And the drivers of those cars loved it.


Nature is right smack in the middle of our city. And when we least expect it, even when it gets in the way of our schedules and slows us down, we love it.

Maybe in slowing us down, Nature is giving us an opportunity to notice what we love.

Nature is tapping us on the shoulder today, reminding us that we choose what to breathe live into – in others and ourselves.

Those geese knew where they were going. Do you?


And the older construction worker, say 50 years old, walked with them to the ravine to make sure they got there.  That was the right thing to do.







The wild reaches in, the city reaches out


A few weeks ago, as I was walking through my city, right in the middle of it, I came across a bold and wild coyote.  We stopped and looked at each other for a bit, but as I looked away for a moment to put my hand on my phone for a picture, it vanished. It was a wonderful reminder of how the city is in relationship with its region ecologically as well as socially and economically.

The coyote is an example of how the wild reaches into the city.  Wild animal life reaches into the city, either straight in across the land or through the tentacles of rivers and the natural landscape.  The wild also flies overhead, or burrows underground. We are surrounded by the wild.

The city itself reaches out beyond its boundaries into the wild.  The development of the oil sands in northern Alberta’s boreal forest is an example of the city reaching out into the wild. This development is taking place because of our energy demands around the world, which in so many ways are related to city life.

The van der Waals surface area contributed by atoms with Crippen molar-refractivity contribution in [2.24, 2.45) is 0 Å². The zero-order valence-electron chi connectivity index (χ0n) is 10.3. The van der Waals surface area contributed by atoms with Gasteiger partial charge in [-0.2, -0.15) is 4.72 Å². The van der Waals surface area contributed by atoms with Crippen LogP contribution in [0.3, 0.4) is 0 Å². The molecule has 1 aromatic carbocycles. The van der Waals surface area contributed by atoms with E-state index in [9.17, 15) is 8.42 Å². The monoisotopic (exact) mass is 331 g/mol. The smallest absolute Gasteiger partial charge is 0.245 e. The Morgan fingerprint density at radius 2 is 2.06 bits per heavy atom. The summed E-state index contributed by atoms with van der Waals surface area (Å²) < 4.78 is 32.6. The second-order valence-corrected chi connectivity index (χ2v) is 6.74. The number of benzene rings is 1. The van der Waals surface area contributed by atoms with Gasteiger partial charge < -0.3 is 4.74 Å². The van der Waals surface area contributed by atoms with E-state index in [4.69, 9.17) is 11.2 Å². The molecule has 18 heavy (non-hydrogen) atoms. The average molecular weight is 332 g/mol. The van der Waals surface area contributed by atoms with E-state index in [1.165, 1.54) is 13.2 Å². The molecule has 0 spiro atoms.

Our vast network of settlements, large and small are in relationship with each other and the wild. As settlements began, the relationship with the wild was very explicit: food supply, resource extraction for trade, transportation routes, etc. Over time, what our cities offer other cities and citizens evolves. An article in today’s Edmonton Journal on the new Kaye Edmonton Clinic is a prime example:

The influence of the clinic is far beyond Edmonton. People who come from a significant distance will have the potential to do many things with one trip ~ Dr. Dylan Taylor.  

Each city is in relationship with far more than the citizens within its boundaries.  The Kaye Edmonton Clinic will serve citizens in the Edmonton area as well as northern Alberta, Saskatchewan and the Northwest Territories. This facility’s reach is far beyond its host city; in fact, it reaches into the wild.

The wild reaches in and the city reaches out.

Where is the wild in your city?

How does your city reach out into the wild?

_____ _____ _____

Interested in urban coyotes?  Check out the Edmonton Urban Coyote Project, a study out of the University of Alberta about coyote habitat, coyote diet and the knowledge and perceptions of residents about coyotes.  It seems that coyotes have been inhabiting cities across North America at increasing rates over the last 20 years.  They are in Los Angeles, New York, Austin, Toronto, Chicago, Vancouver, Calgary and Edmonton.